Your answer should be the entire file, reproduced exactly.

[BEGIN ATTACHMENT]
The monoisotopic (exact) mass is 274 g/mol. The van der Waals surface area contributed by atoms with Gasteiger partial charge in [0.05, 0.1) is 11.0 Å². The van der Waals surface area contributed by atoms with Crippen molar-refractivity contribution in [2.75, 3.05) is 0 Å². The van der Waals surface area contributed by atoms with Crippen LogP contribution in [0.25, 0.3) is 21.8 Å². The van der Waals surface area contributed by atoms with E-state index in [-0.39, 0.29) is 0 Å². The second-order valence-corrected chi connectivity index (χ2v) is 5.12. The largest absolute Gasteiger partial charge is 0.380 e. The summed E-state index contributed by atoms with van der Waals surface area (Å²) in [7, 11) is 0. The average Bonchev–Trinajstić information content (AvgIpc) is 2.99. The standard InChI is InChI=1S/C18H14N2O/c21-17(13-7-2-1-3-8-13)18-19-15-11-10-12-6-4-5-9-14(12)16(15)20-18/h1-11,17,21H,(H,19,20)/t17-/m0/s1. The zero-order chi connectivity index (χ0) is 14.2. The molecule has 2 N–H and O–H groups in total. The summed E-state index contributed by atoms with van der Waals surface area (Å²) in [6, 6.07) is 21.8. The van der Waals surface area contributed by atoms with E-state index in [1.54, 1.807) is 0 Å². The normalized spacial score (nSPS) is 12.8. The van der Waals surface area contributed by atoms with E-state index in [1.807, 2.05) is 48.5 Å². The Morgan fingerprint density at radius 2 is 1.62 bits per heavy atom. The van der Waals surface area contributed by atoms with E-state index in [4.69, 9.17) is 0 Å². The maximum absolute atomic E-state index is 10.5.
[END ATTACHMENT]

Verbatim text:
The monoisotopic (exact) mass is 274 g/mol. The van der Waals surface area contributed by atoms with Gasteiger partial charge in [0.05, 0.1) is 11.0 Å². The van der Waals surface area contributed by atoms with Crippen molar-refractivity contribution in [2.75, 3.05) is 0 Å². The van der Waals surface area contributed by atoms with Crippen LogP contribution in [0.25, 0.3) is 21.8 Å². The van der Waals surface area contributed by atoms with E-state index in [-0.39, 0.29) is 0 Å². The second-order valence-corrected chi connectivity index (χ2v) is 5.12. The largest absolute Gasteiger partial charge is 0.380 e. The summed E-state index contributed by atoms with van der Waals surface area (Å²) in [7, 11) is 0. The average Bonchev–Trinajstić information content (AvgIpc) is 2.99. The standard InChI is InChI=1S/C18H14N2O/c21-17(13-7-2-1-3-8-13)18-19-15-11-10-12-6-4-5-9-14(12)16(15)20-18/h1-11,17,21H,(H,19,20)/t17-/m0/s1. The zero-order chi connectivity index (χ0) is 14.2. The molecule has 2 N–H and O–H groups in total. The summed E-state index contributed by atoms with van der Waals surface area (Å²) in [6, 6.07) is 21.8. The van der Waals surface area contributed by atoms with E-state index in [1.54, 1.807) is 0 Å². The normalized spacial score (nSPS) is 12.8. The van der Waals surface area contributed by atoms with E-state index in [1.807, 2.05) is 48.5 Å². The Morgan fingerprint density at radius 2 is 1.62 bits per heavy atom. The van der Waals surface area contributed by atoms with E-state index in [4.69, 9.17) is 0 Å². The maximum absolute atomic E-state index is 10.5.